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Upper age limit for jury service to rise to 75

The upper age limit for jurors in England and Wales is to be raised from 70 to 75, according to a Ministry of Justice announcement. The move is aimed at making sure the criminal justice system keeps pace with demographic changes in society, including the increasing role that older people are playing in the workplace.

Every year, around 178,000 people in England and Wales take their seats on a jury, but currently only those aged from 18 to 70 are chosen to do so. A Government spokesman said that this age limit did not take account of increases in life expectancy over the past 25 years.

Jurors are selected at random by computer from the electoral register. Typically jury service lasts around ten days. Employees who have been called up should let their employer know as soon as possible that they will need time off. If they are not needed at court they should return to work unless some other agreement has been reached beforehand.

Employers must allow employees time off if they have been summoned for jury service, and are eligible to sit. Employees are protected against 'detriment' or dismissal for a reason related to requesting or taking time off for jury service.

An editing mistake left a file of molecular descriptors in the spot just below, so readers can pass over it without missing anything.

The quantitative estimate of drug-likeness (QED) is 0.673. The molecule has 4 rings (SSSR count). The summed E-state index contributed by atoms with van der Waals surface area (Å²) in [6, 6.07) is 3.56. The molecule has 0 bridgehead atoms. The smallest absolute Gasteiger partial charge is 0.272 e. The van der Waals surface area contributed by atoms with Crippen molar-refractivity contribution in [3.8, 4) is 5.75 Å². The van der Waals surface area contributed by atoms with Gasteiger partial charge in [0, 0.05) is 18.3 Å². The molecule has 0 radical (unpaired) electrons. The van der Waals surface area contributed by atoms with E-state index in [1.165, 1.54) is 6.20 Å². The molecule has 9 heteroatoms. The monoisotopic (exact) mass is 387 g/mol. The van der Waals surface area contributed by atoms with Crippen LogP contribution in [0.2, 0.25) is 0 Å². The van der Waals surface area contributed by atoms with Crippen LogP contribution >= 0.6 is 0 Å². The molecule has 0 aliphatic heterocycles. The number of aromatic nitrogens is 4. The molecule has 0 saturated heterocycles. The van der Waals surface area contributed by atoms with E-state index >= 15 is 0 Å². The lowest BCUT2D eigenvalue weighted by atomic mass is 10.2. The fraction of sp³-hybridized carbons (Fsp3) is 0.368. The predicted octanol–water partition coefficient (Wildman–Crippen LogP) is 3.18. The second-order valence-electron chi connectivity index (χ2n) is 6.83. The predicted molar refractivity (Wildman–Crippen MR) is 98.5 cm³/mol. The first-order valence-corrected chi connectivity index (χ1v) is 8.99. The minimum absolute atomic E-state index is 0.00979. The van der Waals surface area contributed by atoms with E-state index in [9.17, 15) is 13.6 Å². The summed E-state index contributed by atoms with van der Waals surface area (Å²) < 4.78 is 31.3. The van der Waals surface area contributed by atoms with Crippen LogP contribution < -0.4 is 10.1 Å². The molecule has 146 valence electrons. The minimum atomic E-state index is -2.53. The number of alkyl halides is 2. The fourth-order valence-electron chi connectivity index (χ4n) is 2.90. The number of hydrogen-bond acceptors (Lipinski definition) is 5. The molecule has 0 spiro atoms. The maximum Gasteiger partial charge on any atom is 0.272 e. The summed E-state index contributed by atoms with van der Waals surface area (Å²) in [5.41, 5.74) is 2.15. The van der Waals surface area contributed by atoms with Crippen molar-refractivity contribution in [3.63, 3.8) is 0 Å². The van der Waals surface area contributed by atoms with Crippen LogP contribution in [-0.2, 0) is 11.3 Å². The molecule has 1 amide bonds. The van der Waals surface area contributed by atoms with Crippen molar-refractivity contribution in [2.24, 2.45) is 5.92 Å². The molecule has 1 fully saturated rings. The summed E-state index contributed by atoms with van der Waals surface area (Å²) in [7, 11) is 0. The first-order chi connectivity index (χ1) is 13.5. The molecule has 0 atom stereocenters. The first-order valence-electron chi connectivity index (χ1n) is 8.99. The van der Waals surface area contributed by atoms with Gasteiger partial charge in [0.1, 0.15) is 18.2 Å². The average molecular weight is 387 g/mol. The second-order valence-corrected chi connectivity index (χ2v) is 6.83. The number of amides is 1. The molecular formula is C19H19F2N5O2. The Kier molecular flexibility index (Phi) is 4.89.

There's no statutory right to payment for time away from work to be on a jury. But in some cases, there may be some contractual provision for payment. Jurors can claim for expenses, such as travel, extra childcare and lunch, as well as for loss of earnings up to a certain daily limit.

Employees may defer their jury service with a good reason, such as having an operation or a holiday already booked, but it can only be deferred once in a 12-month period.

Employers may ask employees to apply to the court to be excused from or defer their jury service if the employee's absence would have a substantial detrimental impact on the business. The employer cannot go directly to the court for this, but can write a letter or statement in support of the employee's request.

Acas provides free advice on Jury service and what to do if you're an employer or employee. It can also help with issues surrounding Age discrimination, and offers training on Age and the repeal of the Default Retirement Age and Employing People - A Practical Introduction.

Visit the Acas Training Courses, Workshops and Projects page for more information.

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